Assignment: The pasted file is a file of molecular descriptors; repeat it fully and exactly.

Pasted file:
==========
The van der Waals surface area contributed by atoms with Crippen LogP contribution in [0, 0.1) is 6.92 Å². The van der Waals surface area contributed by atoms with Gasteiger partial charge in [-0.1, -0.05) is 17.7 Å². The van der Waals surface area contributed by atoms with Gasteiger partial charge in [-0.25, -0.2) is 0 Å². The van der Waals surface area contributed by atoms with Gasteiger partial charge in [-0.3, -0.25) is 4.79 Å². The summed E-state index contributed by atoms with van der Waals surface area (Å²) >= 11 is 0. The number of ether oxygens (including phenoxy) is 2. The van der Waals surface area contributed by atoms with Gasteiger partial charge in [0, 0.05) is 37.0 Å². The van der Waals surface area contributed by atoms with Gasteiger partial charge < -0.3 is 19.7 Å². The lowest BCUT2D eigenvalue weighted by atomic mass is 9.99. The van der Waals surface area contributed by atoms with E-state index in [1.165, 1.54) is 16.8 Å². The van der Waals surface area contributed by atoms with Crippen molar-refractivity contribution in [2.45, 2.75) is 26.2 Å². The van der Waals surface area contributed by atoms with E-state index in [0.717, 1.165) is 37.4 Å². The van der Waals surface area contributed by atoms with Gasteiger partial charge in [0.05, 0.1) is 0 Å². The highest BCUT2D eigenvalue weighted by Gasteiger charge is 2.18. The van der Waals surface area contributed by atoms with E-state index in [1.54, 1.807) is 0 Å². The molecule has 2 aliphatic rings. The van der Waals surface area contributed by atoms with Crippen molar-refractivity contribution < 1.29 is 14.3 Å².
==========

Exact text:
The van der Waals surface area contributed by atoms with Crippen LogP contribution in [0, 0.1) is 6.92 Å². The van der Waals surface area contributed by atoms with Gasteiger partial charge in [-0.1, -0.05) is 17.7 Å². The van der Waals surface area contributed by atoms with Gasteiger partial charge in [-0.25, -0.2) is 0 Å². The van der Waals surface area contributed by atoms with Gasteiger partial charge in [-0.3, -0.25) is 4.79 Å². The summed E-state index contributed by atoms with van der Waals surface area (Å²) >= 11 is 0. The number of ether oxygens (including phenoxy) is 2. The van der Waals surface area contributed by atoms with Gasteiger partial charge in [0, 0.05) is 37.0 Å². The van der Waals surface area contributed by atoms with Gasteiger partial charge < -0.3 is 19.7 Å². The lowest BCUT2D eigenvalue weighted by atomic mass is 9.99. The van der Waals surface area contributed by atoms with E-state index in [1.165, 1.54) is 16.8 Å². The van der Waals surface area contributed by atoms with Crippen molar-refractivity contribution in [2.45, 2.75) is 26.2 Å². The van der Waals surface area contributed by atoms with E-state index in [0.717, 1.165) is 37.4 Å². The van der Waals surface area contributed by atoms with Gasteiger partial charge in [0.05, 0.1) is 0 Å². The highest BCUT2D eigenvalue weighted by Gasteiger charge is 2.18. The van der Waals surface area contributed by atoms with E-state index in [1.54, 1.807) is 0 Å². The molecule has 2 aliphatic rings. The van der Waals surface area contributed by atoms with Crippen molar-refractivity contribution < 1.29 is 14.3 Å².